If an employee can establish a direct causal connection to its exposure to COVID-19 via its workplace, the employee may now have a valid claim for workers’ compensation coverage.
On April 13, 2020, the Illinois Workers’ Compensation Commission (IWCC) established an emergency rule amending the Illinois Administrative Code for workers’ compensation hearings that created a rebuttable presumption for workers sickened with COVID-19 who work in “critical” industries as defined in the Illinois Stay Home Order, as well as those workers who are first responders. The emergency rule expanded the definition of COVID-19 “First Responder” or “Front-Line Worker” to a broad category of workers, and would have applied to virtually all businesses that are permitted to remain open under the Illinois Stay Home Order. The emergency rule created a presumption that those workers contracted the illness at work and are therefore entitled to workers’ compensation benefits.
Due to the expected increased rate of claims and economic impact on employers, on April 22, 2020, a group of businesses filed a lawsuit seeking to stop the implementation of the emergency rule. The businesses asserted that the emergency rule was passed in violation of the Illinois Open Meetings Act, and that only the legislature has the authority to make a substantive change in coverage. On April 23, 2020, Sangamon County Circuit Judge John M. Madonia issued a temporary restraining order barring implementation of the emergency rule. Following the order, on April 27, 2020, the IWCC repealed the emergency rule. It is possible the IWCC will attempt additional amendments that shift the burden of proof onto employers/carriers. Similarly, it remains to be seen whether state legislatures, including those of Illinois and Indiana, will attempt to pass laws amending their respective workers’ compensation acts to provide additional relief for workers. Under either set of circumstances, litigation among employees, employers, and carriers will result.
One likely issue is whether the workers’ compensation system is the appropriate system of relief for COVID-19 claims filed by affected workers. In addition to the economic impact on employers, the impact on carriers should also be an issue. Undoubtedly one of the most contested issues will be whether COVID-19 is compensable under workers’ compensation acts. Workers’ compensation laws generally provide compensation for “occupational diseases” that arise out of and in the course of employment. In some states, including Indiana, “ordinary diseases of life” (e.g., the common cold or flu) are excluded and cannot be an “occupational disease.” Ind. Code Ann. § 22-3-7-10. In Illinois, an ordinary disease of life may come within the definition of “occupational disease” as long as it is caused or aggravated by an employment-related risk. See Fitts v. Indus. Comm'n, 172 Ill. 2d 303, 666 N.E.2d 4 (1996) (where the court explained that once causation is established between employment exposure and the disability, the claimant is entitled to an award for the “full nature and extent of his disability”).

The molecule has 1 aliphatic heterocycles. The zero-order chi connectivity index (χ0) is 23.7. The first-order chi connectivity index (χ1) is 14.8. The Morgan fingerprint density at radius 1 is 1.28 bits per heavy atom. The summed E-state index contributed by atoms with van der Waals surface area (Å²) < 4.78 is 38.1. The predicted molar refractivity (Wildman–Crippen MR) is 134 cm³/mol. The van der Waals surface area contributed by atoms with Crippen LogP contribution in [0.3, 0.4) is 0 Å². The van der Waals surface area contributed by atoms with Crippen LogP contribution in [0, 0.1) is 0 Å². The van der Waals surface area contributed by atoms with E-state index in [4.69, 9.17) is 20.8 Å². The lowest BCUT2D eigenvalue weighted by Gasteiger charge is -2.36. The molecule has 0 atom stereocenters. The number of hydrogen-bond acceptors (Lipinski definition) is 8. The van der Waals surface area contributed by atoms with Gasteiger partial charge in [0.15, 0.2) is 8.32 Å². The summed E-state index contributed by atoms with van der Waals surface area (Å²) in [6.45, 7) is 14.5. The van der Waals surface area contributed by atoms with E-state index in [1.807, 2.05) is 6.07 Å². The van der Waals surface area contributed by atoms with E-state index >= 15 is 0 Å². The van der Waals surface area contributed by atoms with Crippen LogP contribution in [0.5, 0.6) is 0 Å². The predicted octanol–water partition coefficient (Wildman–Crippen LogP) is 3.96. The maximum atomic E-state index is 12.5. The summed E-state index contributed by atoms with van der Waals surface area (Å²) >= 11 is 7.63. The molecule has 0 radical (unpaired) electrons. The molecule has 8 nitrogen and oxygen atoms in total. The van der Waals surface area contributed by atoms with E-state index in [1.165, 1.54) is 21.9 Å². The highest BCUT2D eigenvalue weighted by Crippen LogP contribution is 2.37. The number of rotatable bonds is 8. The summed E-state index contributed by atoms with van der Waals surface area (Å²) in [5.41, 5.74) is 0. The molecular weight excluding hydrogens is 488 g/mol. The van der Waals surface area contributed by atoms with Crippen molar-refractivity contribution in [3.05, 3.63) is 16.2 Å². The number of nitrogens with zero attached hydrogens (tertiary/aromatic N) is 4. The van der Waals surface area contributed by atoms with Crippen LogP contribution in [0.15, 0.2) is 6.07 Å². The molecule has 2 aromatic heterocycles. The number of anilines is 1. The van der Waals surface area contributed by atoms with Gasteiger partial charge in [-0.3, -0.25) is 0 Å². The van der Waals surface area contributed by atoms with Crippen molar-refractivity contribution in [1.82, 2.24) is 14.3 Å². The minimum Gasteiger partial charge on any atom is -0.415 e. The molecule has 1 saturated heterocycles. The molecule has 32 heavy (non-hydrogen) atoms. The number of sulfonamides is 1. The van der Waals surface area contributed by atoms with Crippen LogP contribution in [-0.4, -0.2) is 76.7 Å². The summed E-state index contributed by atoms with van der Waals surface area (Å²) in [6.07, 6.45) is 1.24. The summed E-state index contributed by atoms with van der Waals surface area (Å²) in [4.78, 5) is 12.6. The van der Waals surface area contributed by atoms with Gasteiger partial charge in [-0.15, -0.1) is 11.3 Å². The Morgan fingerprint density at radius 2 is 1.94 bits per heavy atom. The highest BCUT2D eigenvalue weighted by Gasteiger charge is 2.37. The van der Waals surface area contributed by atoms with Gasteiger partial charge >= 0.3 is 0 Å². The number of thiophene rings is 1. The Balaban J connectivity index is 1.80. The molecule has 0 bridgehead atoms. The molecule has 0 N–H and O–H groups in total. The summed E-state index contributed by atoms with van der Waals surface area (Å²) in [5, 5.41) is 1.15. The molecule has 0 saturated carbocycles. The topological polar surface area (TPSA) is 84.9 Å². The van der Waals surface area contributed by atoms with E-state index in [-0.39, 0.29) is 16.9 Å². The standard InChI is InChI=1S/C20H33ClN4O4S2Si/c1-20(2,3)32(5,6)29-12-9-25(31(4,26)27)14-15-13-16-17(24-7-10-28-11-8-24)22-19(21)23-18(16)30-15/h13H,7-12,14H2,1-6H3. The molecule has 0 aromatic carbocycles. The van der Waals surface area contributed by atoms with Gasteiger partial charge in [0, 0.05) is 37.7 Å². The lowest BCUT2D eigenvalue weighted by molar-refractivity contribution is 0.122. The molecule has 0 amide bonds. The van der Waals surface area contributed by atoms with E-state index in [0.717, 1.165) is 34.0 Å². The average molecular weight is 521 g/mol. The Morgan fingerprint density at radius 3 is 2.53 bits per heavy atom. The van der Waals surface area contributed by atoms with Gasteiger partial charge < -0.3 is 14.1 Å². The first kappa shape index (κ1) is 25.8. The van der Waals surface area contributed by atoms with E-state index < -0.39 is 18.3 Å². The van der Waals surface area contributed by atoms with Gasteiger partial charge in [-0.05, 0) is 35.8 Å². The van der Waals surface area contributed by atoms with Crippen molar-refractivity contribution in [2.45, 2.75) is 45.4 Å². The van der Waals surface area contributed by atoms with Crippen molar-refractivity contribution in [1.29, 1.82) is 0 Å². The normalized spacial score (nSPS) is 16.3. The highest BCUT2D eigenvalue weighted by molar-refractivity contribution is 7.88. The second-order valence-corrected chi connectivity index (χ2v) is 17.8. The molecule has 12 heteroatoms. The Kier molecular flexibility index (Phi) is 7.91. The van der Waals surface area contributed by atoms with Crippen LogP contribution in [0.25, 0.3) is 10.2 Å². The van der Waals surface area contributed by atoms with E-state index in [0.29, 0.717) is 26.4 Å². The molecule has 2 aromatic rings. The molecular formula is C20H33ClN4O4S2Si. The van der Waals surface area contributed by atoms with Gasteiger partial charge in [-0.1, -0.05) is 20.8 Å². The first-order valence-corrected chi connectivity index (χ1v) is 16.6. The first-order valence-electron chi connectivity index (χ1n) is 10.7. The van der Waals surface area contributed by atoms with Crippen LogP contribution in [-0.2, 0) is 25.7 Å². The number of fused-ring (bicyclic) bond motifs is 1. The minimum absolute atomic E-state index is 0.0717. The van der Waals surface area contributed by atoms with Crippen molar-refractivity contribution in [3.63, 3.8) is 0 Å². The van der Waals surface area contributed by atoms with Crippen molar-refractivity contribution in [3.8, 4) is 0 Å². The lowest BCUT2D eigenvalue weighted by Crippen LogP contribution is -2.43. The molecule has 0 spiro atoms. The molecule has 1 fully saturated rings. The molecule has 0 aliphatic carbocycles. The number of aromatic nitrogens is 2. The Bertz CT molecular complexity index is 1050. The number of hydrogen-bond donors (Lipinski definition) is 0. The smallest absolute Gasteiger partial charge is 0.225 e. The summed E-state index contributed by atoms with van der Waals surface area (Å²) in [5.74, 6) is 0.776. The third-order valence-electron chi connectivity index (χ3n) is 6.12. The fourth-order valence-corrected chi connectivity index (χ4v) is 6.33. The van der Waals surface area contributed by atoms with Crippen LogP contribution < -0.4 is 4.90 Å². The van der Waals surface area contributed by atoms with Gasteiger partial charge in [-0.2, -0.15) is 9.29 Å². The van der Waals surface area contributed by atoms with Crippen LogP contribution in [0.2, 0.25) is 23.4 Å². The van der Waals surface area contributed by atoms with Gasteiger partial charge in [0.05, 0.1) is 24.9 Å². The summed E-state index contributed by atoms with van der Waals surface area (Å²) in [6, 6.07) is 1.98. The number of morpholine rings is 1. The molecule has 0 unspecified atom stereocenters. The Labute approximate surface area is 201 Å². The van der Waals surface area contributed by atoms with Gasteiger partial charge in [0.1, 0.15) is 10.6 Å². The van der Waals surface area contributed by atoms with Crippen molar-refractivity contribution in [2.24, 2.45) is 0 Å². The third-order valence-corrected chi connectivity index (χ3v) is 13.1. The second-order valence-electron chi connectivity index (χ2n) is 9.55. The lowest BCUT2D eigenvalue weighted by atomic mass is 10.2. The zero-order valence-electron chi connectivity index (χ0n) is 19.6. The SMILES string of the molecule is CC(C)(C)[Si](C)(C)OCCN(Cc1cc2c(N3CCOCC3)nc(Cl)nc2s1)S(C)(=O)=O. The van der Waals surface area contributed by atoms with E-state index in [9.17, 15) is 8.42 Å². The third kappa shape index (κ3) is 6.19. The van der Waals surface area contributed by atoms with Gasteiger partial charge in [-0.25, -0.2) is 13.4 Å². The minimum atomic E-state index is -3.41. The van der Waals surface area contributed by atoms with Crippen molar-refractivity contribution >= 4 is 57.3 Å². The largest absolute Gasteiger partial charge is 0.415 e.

Accordingly, carriers should expect states to attempt other exceptions to workers’ compensation laws, especially for medical providers and first responders. Prior cases involving employees sickened from disease, virus, or other infection who unsuccessfully sought workers’ compensation benefits will provide support for insurers faced with COVID-19 claims. While the case law is limited, some courts have ruled that the claimants had not met their burden of proving that their illness was an “occupational disease” to which the claimant’s work caused a peculiar and heightened risk of exposure, as distinct from an “ordinary disease of life” that members of the public are generally exposed to. See e.g., Jeffrey M. Goolish, Petitioner, 05 IL. W.C. 30212 (Ill. Indus. Com'n Nov. 13, 2009) (commission finding claimant, a firefighter who treated an HIV positive patient and thereafter discovered blood on his hand, did not prove a compensable exposure); Phillips v. U.S. Air, Inc., 120 N.C. App. 538, 463 S.E.2d 259 (1995), aff'd, 343 N.C. 302, 469 S.E.2d 552 (1996) (court holding evidence was sufficient to support finding that claimant’s salmonella infection was not caused by contaminated water in work place based on evidence that claimant became ill more than 48 hours after leaving workplace which was longer than usual incubation period, there was no evidence of contamination, and although two other employees became sick, there was no evidence that it was due to salmonella or contaminated water).
There could also be litigation involving premium calculations for employers, employment classifications of employees, class codes of employers, scope of coverage for employees working at home, and employers’ compliance with administrative rules.